5.3.2 Developing the national urgent and emergency 111 BSL interpreter support service.
The specific recommendations are that:
R8: An enhanced national service should be developed for urgent BSL support across England within NHS 111. This would include the BSL interpreter input to the Clinical Assessment Service and provide urgent and emergency BSL support.
R9: A national group involving ICSs, national charities, 111 BSL leads and BSL users is to review the existing 111 BSL support service and co-produce revised specifications to meet the needs of BSL users. Declarations of interest will need to be recorded.
R10: The potential volumes of additional activity should be modelled by the 111 analytical team. This work would identify the future demand on service provision with additional levels of urgent support.
R11: A review should be undertaken by national 111 commissioning leads as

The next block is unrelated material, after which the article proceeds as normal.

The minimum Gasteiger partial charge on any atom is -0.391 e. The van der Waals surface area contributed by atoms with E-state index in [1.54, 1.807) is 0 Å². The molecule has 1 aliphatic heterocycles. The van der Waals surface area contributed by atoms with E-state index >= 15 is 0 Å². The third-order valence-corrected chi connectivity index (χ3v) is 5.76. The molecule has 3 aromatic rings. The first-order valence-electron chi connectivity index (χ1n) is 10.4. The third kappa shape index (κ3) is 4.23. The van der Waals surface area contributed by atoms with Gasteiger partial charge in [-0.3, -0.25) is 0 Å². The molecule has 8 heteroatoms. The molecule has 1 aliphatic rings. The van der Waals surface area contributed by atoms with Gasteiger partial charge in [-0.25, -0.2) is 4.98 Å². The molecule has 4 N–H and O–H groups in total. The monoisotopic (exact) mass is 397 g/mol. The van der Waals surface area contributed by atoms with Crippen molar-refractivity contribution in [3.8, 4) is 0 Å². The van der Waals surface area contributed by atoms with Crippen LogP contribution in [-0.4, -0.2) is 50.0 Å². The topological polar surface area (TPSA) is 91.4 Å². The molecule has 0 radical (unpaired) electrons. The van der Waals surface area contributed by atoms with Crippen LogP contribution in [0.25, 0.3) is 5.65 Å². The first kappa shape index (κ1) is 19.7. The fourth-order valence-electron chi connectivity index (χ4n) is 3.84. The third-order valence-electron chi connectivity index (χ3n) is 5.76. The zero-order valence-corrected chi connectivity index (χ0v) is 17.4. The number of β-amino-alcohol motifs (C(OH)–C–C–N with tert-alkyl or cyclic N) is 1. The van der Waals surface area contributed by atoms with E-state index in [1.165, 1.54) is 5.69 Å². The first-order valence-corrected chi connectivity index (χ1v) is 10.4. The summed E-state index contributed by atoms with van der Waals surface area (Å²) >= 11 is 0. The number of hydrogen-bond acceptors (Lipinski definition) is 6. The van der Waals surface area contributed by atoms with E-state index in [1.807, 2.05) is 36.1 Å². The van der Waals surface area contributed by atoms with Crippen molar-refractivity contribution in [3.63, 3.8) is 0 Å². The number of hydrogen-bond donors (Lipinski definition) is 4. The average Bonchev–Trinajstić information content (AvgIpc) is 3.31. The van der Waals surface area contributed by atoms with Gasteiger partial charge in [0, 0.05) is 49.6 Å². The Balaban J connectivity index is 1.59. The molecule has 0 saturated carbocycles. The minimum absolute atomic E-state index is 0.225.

to the best commercial, contractual and procurement routes to implement this service enhancement and how any recharge would work.
R12: NHS England and Improvement and each ICS should promote the availability of the enhanced NHS 111 BSL service to healthcare professionals, managers, administrators, users, and relevant stakeholder groups alongside improved local system service provision.
5.3.3 Improving quality and education linked to BSL support
The specific recommendations are that:
R13: Minimum national standards should be applied for the qualification and experience of interpreters across all lCS and national services.
R14: National work should be undertaken with relevant charities to promote
education for BSL users on how to make best use of empowering digital technology, and support to successfully access health services including promotional and tutorial videos in BSL.
R15: The AIS should be reviewed and updated to reflect the changes in the system provision supported by a local implementation plan
R16: National work should be undertaken with clinical professional bodies to promote awareness of the issues and solutions linked to BSL service use.
R17: National work with the CQC should be considered to increase their role in ensuring that the needs of BSL service users are included within regulation.